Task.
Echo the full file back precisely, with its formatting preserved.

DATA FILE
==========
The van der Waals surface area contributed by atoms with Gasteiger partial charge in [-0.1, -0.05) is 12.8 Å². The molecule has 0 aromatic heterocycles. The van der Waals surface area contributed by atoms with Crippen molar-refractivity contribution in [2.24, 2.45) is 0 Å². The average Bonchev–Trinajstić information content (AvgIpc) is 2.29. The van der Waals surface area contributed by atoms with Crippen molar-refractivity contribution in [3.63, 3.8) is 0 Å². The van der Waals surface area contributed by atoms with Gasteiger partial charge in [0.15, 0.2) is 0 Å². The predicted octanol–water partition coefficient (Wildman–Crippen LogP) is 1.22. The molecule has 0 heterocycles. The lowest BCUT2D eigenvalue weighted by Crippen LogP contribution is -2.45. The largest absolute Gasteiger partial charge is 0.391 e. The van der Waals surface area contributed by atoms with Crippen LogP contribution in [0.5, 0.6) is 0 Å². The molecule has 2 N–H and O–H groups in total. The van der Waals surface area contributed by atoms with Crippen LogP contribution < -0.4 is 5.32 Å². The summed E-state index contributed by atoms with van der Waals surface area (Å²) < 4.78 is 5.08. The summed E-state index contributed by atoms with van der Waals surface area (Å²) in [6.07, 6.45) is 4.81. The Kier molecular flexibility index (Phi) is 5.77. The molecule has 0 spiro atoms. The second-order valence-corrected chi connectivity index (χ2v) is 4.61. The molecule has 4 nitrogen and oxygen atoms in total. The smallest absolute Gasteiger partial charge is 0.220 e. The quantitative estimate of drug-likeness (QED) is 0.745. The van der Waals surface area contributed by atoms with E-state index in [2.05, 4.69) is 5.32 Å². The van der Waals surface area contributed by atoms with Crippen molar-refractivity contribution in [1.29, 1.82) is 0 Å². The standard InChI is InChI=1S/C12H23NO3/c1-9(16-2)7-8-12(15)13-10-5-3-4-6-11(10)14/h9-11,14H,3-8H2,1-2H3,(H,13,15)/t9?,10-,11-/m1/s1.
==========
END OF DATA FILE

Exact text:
The van der Waals surface area contributed by atoms with Gasteiger partial charge in [-0.1, -0.05) is 12.8 Å². The molecule has 0 aromatic heterocycles. The van der Waals surface area contributed by atoms with Crippen molar-refractivity contribution in [2.24, 2.45) is 0 Å². The average Bonchev–Trinajstić information content (AvgIpc) is 2.29. The van der Waals surface area contributed by atoms with Crippen molar-refractivity contribution in [3.63, 3.8) is 0 Å². The van der Waals surface area contributed by atoms with Gasteiger partial charge in [0.15, 0.2) is 0 Å². The predicted octanol–water partition coefficient (Wildman–Crippen LogP) is 1.22. The molecule has 0 heterocycles. The lowest BCUT2D eigenvalue weighted by Crippen LogP contribution is -2.45. The largest absolute Gasteiger partial charge is 0.391 e. The van der Waals surface area contributed by atoms with Crippen LogP contribution in [0.5, 0.6) is 0 Å². The molecule has 2 N–H and O–H groups in total. The van der Waals surface area contributed by atoms with Crippen LogP contribution < -0.4 is 5.32 Å². The summed E-state index contributed by atoms with van der Waals surface area (Å²) < 4.78 is 5.08. The summed E-state index contributed by atoms with van der Waals surface area (Å²) in [6.07, 6.45) is 4.81. The Kier molecular flexibility index (Phi) is 5.77. The molecule has 0 spiro atoms. The second-order valence-corrected chi connectivity index (χ2v) is 4.61. The molecule has 4 nitrogen and oxygen atoms in total. The smallest absolute Gasteiger partial charge is 0.220 e. The quantitative estimate of drug-likeness (QED) is 0.745. The van der Waals surface area contributed by atoms with E-state index in [2.05, 4.69) is 5.32 Å². The van der Waals surface area contributed by atoms with Crippen molar-refractivity contribution in [1.29, 1.82) is 0 Å². The standard InChI is InChI=1S/C12H23NO3/c1-9(16-2)7-8-12(15)13-10-5-3-4-6-11(10)14/h9-11,14H,3-8H2,1-2H3,(H,13,15)/t9?,10-,11-/m1/s1.